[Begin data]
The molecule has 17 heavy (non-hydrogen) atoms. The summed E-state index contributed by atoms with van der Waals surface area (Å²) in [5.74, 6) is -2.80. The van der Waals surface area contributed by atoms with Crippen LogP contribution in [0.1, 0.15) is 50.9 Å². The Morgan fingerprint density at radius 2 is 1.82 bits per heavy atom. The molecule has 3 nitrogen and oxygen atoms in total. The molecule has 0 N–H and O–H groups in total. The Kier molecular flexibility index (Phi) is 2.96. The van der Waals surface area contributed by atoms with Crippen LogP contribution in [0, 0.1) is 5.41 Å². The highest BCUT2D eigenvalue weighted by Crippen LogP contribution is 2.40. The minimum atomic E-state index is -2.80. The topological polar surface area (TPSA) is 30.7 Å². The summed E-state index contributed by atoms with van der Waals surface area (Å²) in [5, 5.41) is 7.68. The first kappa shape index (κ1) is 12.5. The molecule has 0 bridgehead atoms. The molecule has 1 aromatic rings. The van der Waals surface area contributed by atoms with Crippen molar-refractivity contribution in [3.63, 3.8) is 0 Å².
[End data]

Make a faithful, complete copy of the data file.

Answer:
The molecule has 17 heavy (non-hydrogen) atoms. The summed E-state index contributed by atoms with van der Waals surface area (Å²) in [5.74, 6) is -2.80. The van der Waals surface area contributed by atoms with Crippen LogP contribution in [0.1, 0.15) is 50.9 Å². The Morgan fingerprint density at radius 2 is 1.82 bits per heavy atom. The molecule has 3 nitrogen and oxygen atoms in total. The molecule has 0 N–H and O–H groups in total. The Kier molecular flexibility index (Phi) is 2.96. The van der Waals surface area contributed by atoms with Crippen LogP contribution in [0, 0.1) is 5.41 Å². The highest BCUT2D eigenvalue weighted by Crippen LogP contribution is 2.40. The minimum atomic E-state index is -2.80. The topological polar surface area (TPSA) is 30.7 Å². The summed E-state index contributed by atoms with van der Waals surface area (Å²) in [5, 5.41) is 7.68. The first kappa shape index (κ1) is 12.5. The molecule has 0 bridgehead atoms. The molecule has 1 aromatic rings. The van der Waals surface area contributed by atoms with Crippen molar-refractivity contribution in [3.63, 3.8) is 0 Å².